See also: 1990s in fashion

The 1990s in popular culture is typically referred to as the decade of "anti-fashion". In reality, anti-fashion was only one of many trends in fashion in the 1990s. The fashion of the 1990s was characterized by minimalist styles, and many overlapping, often contradictory trends. The most significant event was the rise of grunge fashion in 1992. In the late 1990s there was a move away from grunge. Retro clothing inspired by the 1960s and 1970s was popular for much of the 1990s. The 1990s in popular culture is typically referred to as the decade of anti-fashion. In reality, anti-fashion was only one of many trends in fashion in the 1990s. ...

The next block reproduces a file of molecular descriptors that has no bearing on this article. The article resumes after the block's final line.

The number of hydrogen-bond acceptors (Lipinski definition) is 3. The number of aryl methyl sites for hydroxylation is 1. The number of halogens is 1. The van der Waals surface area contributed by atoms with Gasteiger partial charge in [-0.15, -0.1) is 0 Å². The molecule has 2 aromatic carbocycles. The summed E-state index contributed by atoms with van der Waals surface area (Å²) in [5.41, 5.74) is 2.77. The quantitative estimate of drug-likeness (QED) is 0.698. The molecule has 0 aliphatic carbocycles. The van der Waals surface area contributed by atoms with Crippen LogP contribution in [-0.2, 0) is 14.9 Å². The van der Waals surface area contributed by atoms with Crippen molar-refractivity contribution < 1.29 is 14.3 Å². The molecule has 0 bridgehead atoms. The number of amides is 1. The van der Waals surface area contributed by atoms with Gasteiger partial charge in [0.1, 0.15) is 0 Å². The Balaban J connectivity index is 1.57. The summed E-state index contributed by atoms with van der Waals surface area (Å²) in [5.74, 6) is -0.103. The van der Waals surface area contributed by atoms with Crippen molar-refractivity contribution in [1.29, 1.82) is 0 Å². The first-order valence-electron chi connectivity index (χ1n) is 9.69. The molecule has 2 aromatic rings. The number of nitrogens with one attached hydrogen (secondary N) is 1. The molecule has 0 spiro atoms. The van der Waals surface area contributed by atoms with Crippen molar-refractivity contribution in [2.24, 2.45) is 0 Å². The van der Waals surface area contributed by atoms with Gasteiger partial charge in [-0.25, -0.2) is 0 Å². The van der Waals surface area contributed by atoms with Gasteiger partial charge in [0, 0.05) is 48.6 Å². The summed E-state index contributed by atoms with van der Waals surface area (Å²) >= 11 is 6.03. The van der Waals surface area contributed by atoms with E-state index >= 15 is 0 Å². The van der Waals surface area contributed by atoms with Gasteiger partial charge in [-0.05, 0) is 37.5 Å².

Music